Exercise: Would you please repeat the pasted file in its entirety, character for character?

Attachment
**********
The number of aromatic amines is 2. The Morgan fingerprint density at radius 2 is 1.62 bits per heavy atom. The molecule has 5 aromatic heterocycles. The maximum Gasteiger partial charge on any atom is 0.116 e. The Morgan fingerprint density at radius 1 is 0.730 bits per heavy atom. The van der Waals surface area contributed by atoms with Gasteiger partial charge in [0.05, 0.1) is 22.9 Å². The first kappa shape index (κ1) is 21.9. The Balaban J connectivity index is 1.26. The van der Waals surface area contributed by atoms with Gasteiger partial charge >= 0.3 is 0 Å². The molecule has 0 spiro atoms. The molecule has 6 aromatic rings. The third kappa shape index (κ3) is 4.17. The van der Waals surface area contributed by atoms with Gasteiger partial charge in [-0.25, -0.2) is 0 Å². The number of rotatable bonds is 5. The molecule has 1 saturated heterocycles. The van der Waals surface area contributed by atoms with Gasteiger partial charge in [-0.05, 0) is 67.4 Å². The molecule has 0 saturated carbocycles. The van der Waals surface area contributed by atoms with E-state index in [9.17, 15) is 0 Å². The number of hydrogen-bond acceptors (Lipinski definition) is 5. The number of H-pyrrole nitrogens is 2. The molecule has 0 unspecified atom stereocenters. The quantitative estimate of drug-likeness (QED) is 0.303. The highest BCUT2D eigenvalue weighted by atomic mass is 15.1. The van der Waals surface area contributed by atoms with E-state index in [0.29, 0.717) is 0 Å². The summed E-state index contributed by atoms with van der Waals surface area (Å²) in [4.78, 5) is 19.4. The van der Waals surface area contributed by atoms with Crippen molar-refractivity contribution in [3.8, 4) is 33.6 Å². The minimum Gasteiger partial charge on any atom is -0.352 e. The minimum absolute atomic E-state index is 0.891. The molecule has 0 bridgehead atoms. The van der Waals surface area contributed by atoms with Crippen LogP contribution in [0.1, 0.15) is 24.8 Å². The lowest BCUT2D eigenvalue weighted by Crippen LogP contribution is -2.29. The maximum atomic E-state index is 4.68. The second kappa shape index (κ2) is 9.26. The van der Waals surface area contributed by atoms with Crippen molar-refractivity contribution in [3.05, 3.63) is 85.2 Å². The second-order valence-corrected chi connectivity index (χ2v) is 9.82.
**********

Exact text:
The number of aromatic amines is 2. The Morgan fingerprint density at radius 2 is 1.62 bits per heavy atom. The molecule has 5 aromatic heterocycles. The maximum Gasteiger partial charge on any atom is 0.116 e. The Morgan fingerprint density at radius 1 is 0.730 bits per heavy atom. The van der Waals surface area contributed by atoms with Gasteiger partial charge in [0.05, 0.1) is 22.9 Å². The first kappa shape index (κ1) is 21.9. The Balaban J connectivity index is 1.26. The van der Waals surface area contributed by atoms with Gasteiger partial charge >= 0.3 is 0 Å². The molecule has 0 spiro atoms. The molecule has 6 aromatic rings. The third kappa shape index (κ3) is 4.17. The van der Waals surface area contributed by atoms with Gasteiger partial charge in [-0.25, -0.2) is 0 Å². The number of rotatable bonds is 5. The molecule has 1 saturated heterocycles. The van der Waals surface area contributed by atoms with Gasteiger partial charge in [-0.05, 0) is 67.4 Å². The molecule has 0 saturated carbocycles. The van der Waals surface area contributed by atoms with E-state index in [9.17, 15) is 0 Å². The number of hydrogen-bond acceptors (Lipinski definition) is 5. The number of H-pyrrole nitrogens is 2. The molecule has 0 unspecified atom stereocenters. The quantitative estimate of drug-likeness (QED) is 0.303. The highest BCUT2D eigenvalue weighted by atomic mass is 15.1. The van der Waals surface area contributed by atoms with E-state index in [0.29, 0.717) is 0 Å². The summed E-state index contributed by atoms with van der Waals surface area (Å²) in [4.78, 5) is 19.4. The van der Waals surface area contributed by atoms with Crippen molar-refractivity contribution in [3.8, 4) is 33.6 Å². The minimum Gasteiger partial charge on any atom is -0.352 e. The minimum absolute atomic E-state index is 0.891. The molecule has 0 bridgehead atoms. The van der Waals surface area contributed by atoms with Crippen LogP contribution in [0.1, 0.15) is 24.8 Å². The lowest BCUT2D eigenvalue weighted by Crippen LogP contribution is -2.29. The maximum atomic E-state index is 4.68. The second kappa shape index (κ2) is 9.26. The van der Waals surface area contributed by atoms with Crippen molar-refractivity contribution in [3.05, 3.63) is 85.2 Å². The second-order valence-corrected chi connectivity index (χ2v) is 9.82.